Sabra Lane: If Mr Morrison fails to attend those UN climate talks in Glasgow because he says that he’s got other priorities. Will, that just fuel a perception in the community. Or does it feed this credibility problem with everyday Australians thinking he just doesn’t get it? Doesn’t care?
Simon Birmingham: Well, it shouldn’t, because Australia’s Prime Ministers, be they Labor or Liberal, attending international climate talks like this has been the exception rather than the rule. Indeed, right around the world, there more often than not attended by ministers, not leaders of government, but we’ll make sure we have the strongest possible representation. It’s the Prime Minister’s only just returned from overseas. He’s doing yet another 14 days of isolation.
Sabra Lane: And just on that point, he did a briefing yesterday for backbenchers online, a virtual briefing for them about emissions cuts. Afterwards yesterday, some of those attendees reportedly said that cuts were not only possible, but essential, and that voters might punish governments that don’t get on with this. Is that a sentiment you agree with?
Simon Birmingham: Well, I think it’s important, again, we tackle this first and foremost for the policy reasons and globally, there’s a very clear argument as to why nations need to drive towards net zero, locally, domestically within Australia, there are very sound economic reasons for us to invest in these areas of transition. It’s also important to our international relations…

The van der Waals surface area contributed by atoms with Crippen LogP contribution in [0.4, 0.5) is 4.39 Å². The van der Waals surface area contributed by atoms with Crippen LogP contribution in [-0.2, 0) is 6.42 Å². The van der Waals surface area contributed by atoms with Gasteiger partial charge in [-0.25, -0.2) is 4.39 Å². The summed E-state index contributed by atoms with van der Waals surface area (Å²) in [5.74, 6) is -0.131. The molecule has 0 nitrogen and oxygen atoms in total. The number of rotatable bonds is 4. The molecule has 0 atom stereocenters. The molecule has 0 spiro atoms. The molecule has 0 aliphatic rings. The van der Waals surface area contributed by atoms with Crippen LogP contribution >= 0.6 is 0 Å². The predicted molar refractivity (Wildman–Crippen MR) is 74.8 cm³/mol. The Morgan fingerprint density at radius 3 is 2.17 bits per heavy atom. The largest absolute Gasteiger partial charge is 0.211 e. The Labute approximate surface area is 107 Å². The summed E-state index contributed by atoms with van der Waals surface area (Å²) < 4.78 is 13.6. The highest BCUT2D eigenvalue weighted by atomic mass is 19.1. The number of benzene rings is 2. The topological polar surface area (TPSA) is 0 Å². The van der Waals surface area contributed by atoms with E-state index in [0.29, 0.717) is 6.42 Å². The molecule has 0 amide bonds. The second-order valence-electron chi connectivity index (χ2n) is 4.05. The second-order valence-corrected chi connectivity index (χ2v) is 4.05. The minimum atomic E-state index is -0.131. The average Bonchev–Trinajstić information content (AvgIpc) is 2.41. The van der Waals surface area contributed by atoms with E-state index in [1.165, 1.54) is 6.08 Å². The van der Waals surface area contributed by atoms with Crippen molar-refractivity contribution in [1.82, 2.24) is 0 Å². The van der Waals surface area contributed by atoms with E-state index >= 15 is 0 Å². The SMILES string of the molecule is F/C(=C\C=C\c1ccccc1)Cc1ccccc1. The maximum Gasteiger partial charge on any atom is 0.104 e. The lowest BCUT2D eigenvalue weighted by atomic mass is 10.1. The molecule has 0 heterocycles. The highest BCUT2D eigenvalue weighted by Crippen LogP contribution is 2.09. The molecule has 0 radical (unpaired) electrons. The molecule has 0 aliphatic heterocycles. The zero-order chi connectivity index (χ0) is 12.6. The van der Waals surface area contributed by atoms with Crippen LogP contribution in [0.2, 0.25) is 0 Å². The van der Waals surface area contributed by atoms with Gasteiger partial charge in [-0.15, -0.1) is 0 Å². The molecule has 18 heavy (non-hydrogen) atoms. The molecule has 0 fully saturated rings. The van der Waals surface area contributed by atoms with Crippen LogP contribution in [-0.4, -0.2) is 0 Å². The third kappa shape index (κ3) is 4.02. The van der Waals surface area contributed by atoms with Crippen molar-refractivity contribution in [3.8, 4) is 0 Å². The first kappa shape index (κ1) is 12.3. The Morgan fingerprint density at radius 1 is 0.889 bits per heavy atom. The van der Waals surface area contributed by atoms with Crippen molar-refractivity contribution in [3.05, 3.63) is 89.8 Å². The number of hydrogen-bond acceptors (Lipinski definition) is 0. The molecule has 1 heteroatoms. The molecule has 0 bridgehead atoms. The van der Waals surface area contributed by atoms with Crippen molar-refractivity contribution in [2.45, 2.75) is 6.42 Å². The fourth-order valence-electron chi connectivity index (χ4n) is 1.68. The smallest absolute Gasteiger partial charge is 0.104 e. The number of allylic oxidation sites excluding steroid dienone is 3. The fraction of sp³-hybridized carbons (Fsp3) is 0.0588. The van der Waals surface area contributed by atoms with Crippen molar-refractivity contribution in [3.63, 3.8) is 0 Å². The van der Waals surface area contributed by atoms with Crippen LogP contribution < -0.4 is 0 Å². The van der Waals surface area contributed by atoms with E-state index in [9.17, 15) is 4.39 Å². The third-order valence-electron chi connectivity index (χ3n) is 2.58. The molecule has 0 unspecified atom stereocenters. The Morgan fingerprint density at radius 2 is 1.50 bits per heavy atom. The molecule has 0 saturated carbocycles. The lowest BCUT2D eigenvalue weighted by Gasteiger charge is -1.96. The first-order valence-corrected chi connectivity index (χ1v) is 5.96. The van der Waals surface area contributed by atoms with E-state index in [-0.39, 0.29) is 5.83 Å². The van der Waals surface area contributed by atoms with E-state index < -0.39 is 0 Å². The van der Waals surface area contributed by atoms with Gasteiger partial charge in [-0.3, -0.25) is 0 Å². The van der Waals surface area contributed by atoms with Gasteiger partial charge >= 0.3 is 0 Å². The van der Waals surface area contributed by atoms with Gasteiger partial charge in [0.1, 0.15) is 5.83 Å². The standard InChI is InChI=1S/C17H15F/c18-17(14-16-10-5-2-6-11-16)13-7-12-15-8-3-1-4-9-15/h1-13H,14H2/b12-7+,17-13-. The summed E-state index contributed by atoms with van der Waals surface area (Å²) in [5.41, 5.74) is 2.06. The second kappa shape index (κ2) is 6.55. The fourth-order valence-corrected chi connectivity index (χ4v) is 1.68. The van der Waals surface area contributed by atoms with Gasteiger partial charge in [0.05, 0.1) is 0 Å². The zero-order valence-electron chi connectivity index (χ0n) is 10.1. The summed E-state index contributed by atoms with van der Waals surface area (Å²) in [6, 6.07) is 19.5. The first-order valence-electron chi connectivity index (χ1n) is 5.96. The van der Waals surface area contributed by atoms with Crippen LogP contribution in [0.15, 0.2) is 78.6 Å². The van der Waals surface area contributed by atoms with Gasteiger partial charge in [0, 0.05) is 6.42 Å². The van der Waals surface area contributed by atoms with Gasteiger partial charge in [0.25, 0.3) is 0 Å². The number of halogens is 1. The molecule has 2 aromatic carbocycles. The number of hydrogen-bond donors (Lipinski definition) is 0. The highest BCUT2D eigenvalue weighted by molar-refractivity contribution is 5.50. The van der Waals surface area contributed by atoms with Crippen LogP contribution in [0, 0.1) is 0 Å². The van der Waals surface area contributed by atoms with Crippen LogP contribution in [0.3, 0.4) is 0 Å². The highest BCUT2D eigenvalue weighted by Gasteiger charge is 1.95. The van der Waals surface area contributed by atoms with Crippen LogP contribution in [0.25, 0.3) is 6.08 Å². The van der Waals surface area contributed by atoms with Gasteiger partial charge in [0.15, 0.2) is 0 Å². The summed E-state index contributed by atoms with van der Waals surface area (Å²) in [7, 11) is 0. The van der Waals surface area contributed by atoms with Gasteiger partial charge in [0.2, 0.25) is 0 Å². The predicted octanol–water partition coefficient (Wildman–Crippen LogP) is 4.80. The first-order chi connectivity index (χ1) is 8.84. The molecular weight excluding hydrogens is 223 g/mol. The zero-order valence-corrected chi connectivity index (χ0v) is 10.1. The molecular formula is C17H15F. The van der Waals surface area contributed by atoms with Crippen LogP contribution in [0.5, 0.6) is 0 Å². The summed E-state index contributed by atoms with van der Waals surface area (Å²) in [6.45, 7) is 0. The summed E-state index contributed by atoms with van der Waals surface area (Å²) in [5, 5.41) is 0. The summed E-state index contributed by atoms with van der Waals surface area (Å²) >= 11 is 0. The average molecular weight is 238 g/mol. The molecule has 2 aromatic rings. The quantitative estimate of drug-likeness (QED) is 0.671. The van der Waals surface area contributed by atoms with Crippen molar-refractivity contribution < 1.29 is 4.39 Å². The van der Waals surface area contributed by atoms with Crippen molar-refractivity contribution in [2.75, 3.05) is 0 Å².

Sabra Lane: And if you don’t, the voters punish you?
Simon Birmingham: Look, I think I hear as I move around the community very strong sentiment from people who want to see us continue to pursue the technology, not taxes approach, but do that with the ambition of getting to net zero. And that’s been welcomed in many quarters. And I want to make sure that we continue to do that in the way that protects those regional jobs, but gets the best possible outcomes right across our transition platform.
Sabra Lane: Minister, thanks for talking with AM.
Simon Birmingham: Thank you, Sabra.